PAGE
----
Lack of investigation. The latest one that I was served with was driving a 57, I pulled in Beaverton at 12:23. The SIP said I left at 12:03 on the 57 and I left a mentally challenged person on the platform. And I’m like, if they rode my bus, it wasn’t, but then I looked at the time, and I don’t even get there until 12:23 and I don’t relieve until 12:45. So I took it back, and he said, well, who is that? And I said, that’s not my job to tell you. And that’s exactly what I told them. I’m not going to do their job for them.

We are held accountable as employees. TriMet management is not held accountable. Not for their spending, not for their lack of investigation, not for numerous things.

Except hopefully by the union and the public.
Milwaukie light rail is the perfect example. How many of the public that we’re interrupting down there don’t want light rail to go through the district that it’s going through? The historic district, and TriMet is going through it anyway. They’re holding a public meeting. Are they listening? Obviously not.

Well, there’s some folks who are very excited about it.
True, but the folks who live in the immediate area that we’re disrupting are not going to be fond of it.

And TriMet is taking money out of the general fund to pay for the whole thing.
Right. Take their taxpaying dollars and use them against them. I mean, that’s my opinion.

So in terms of light rail expansion, you think they should be slowing that down, they should not be doing as much of it, or is it just this line in particular?
I think they need to reevaluate their light rail to see if it’s cost-effective right now in the time that we are, if the expansions are needed or can we warrant putting a new bus out there.

What has the current administration done that you’d want to change?
Battle the media. Put our voice in public. Let the public know our stance. Let them know why we make the wage we make. Why we suffer from high health costs. Why we deserve what we get. There’s not one person that rides our bus that would tell you they would love to do our job. We’re like a 911 call every day. Our adrenaline – we’re always anticipating what’s going to happen. Is that car going to pull out in front of us? Are we going to react?

What about Heintzman, the past president? He’s done an excellent job getting benefits for the union.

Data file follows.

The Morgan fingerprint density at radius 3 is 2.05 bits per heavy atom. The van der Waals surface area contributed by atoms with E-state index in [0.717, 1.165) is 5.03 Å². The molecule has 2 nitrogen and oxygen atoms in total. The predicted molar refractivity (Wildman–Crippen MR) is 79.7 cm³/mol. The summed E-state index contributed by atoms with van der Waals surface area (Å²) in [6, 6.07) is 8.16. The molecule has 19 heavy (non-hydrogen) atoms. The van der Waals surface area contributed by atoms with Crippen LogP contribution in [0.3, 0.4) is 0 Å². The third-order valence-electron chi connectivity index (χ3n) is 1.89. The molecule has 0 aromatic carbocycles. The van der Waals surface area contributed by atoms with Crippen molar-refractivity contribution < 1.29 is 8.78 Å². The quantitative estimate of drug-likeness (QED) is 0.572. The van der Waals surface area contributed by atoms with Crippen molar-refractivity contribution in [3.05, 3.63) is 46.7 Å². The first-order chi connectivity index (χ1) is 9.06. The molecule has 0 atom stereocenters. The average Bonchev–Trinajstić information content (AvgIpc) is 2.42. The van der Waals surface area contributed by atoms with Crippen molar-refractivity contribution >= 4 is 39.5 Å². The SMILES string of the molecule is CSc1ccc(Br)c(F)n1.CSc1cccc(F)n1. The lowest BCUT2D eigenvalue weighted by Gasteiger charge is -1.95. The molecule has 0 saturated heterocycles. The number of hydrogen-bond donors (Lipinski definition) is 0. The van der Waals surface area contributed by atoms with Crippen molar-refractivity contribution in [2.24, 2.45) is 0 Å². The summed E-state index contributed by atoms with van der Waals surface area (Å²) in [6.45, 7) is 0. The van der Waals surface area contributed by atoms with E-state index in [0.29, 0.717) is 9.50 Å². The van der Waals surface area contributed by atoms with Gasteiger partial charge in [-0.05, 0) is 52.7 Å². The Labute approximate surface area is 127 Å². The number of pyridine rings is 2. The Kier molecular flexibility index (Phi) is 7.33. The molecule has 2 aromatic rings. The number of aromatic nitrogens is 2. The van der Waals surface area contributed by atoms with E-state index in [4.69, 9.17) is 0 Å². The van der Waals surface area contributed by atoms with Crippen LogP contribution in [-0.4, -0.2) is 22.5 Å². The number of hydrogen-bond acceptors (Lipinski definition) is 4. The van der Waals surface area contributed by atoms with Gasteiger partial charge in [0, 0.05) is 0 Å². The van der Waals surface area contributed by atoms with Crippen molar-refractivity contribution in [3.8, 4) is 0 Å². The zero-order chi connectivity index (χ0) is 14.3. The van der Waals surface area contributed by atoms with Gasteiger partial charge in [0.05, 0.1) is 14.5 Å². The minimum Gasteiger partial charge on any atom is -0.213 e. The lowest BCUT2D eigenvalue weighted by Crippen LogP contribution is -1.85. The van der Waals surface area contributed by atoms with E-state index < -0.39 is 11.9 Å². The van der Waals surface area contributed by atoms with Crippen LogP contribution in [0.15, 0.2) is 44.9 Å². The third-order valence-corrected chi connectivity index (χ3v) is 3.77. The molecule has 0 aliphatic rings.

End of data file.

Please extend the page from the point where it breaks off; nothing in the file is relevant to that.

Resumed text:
You have to agree that. Do we agree on the tactics that he’s used against our members? I don’t.

Like what?
I’ve been in union meetings where people have been told to “shut the hell up,” “you’re out of order,” “point of order.” If he doesn’t agree with you, he’s going to shut you down. If you don’t let me speak, how do you know where I stand and maybe convince you that your way is not going to be the right way? It’s not a dictatorship, which is the way we have been led in the past. And to me, for Ron to come in and associate himself with Jon – you have to wonder if he condones the behavior that has been done and acted by Jonathan. I feel sorry for him. I feel sorry for his family. But I don’t condone it.

You don’t condone what behavior of Jon’s in particular?
His DUI.

How does that affect his presidency?
We are out there to represent members 24/7 and he’s driving on a restricted license 8 p.m. to 8 a.m. I’ve been called a drunken sonofabitch driving my bus. I’ve had accusations that we’re operating drunk.

You think that’s because the union president was in the newspaper for the DUI?
There’s no doubt about it. When you’re proven guilty we hold you to a high standard, and the contracts you negotiate have a clause in there for termination with a DUI. Why does he feel that he’s better than everybody else?

You don’t think it’d be a good idea to break up the local union into separate units, as Tom Horton does. But is there a breaking point? Would you want to be the same union that represents Seattle?
First off, do you understand why ATU is spread out to 23 different units?

No.
Ron Heintzman was president of the time. So he negotiated these outlying properties when he started losing the power within TriMet. So he started losing the votes within TriMet, so he went out and negotiated contracts for the smaller properties. So he built his empire to surround him and engulf the larger entity, which was TriMet.

And you view that as deliberate?
I do.

That’s pretty smart! That’s pretty ruthless.
No one says Ron’s a dumb man.

Qs & As were edited for brevity. If you’d like, you can read the full transcript of our interview with Bruce Hansen here, and our interview with his opponents Tom Horton and Ron Heintzman. Photo of Hansen by Zachary Kaufman.